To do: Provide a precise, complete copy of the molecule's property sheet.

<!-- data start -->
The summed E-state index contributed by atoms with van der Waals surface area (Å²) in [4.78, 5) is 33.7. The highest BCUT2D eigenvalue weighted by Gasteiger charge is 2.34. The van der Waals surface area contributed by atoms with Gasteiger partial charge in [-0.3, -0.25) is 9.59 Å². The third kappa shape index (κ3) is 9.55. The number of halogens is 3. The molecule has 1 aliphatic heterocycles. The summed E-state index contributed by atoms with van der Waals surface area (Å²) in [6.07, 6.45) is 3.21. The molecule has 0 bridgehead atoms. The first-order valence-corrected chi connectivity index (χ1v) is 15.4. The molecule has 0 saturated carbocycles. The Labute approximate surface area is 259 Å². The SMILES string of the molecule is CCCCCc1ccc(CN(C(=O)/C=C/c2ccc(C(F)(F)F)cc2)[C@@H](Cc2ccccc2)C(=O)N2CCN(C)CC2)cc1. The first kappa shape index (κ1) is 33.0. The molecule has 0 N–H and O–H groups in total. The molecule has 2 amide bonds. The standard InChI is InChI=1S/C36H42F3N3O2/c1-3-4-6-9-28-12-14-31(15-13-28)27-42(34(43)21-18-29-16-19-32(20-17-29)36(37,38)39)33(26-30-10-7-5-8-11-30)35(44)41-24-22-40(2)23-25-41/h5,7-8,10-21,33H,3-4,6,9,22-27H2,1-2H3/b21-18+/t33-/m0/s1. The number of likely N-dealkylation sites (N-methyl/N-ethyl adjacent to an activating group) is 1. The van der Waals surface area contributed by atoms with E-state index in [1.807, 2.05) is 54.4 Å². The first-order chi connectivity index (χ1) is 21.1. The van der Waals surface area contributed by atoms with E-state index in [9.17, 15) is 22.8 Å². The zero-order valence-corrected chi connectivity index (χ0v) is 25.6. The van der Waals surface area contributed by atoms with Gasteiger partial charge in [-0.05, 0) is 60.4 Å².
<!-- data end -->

The summed E-state index contributed by atoms with van der Waals surface area (Å²) in [4.78, 5) is 33.7. The highest BCUT2D eigenvalue weighted by Gasteiger charge is 2.34. The van der Waals surface area contributed by atoms with Gasteiger partial charge in [-0.3, -0.25) is 9.59 Å². The third kappa shape index (κ3) is 9.55. The number of halogens is 3. The molecule has 1 aliphatic heterocycles. The summed E-state index contributed by atoms with van der Waals surface area (Å²) in [6.07, 6.45) is 3.21. The molecule has 0 bridgehead atoms. The first-order valence-corrected chi connectivity index (χ1v) is 15.4. The molecule has 0 saturated carbocycles. The Labute approximate surface area is 259 Å². The SMILES string of the molecule is CCCCCc1ccc(CN(C(=O)/C=C/c2ccc(C(F)(F)F)cc2)[C@@H](Cc2ccccc2)C(=O)N2CCN(C)CC2)cc1. The first kappa shape index (κ1) is 33.0. The molecule has 0 N–H and O–H groups in total. The molecule has 2 amide bonds. The standard InChI is InChI=1S/C36H42F3N3O2/c1-3-4-6-9-28-12-14-31(15-13-28)27-42(34(43)21-18-29-16-19-32(20-17-29)36(37,38)39)33(26-30-10-7-5-8-11-30)35(44)41-24-22-40(2)23-25-41/h5,7-8,10-21,33H,3-4,6,9,22-27H2,1-2H3/b21-18+/t33-/m0/s1. The number of likely N-dealkylation sites (N-methyl/N-ethyl adjacent to an activating group) is 1. The van der Waals surface area contributed by atoms with E-state index in [1.807, 2.05) is 54.4 Å². The first-order chi connectivity index (χ1) is 21.1. The van der Waals surface area contributed by atoms with E-state index in [9.17, 15) is 22.8 Å². The zero-order valence-corrected chi connectivity index (χ0v) is 25.6. The van der Waals surface area contributed by atoms with Gasteiger partial charge in [-0.05, 0) is 60.4 Å².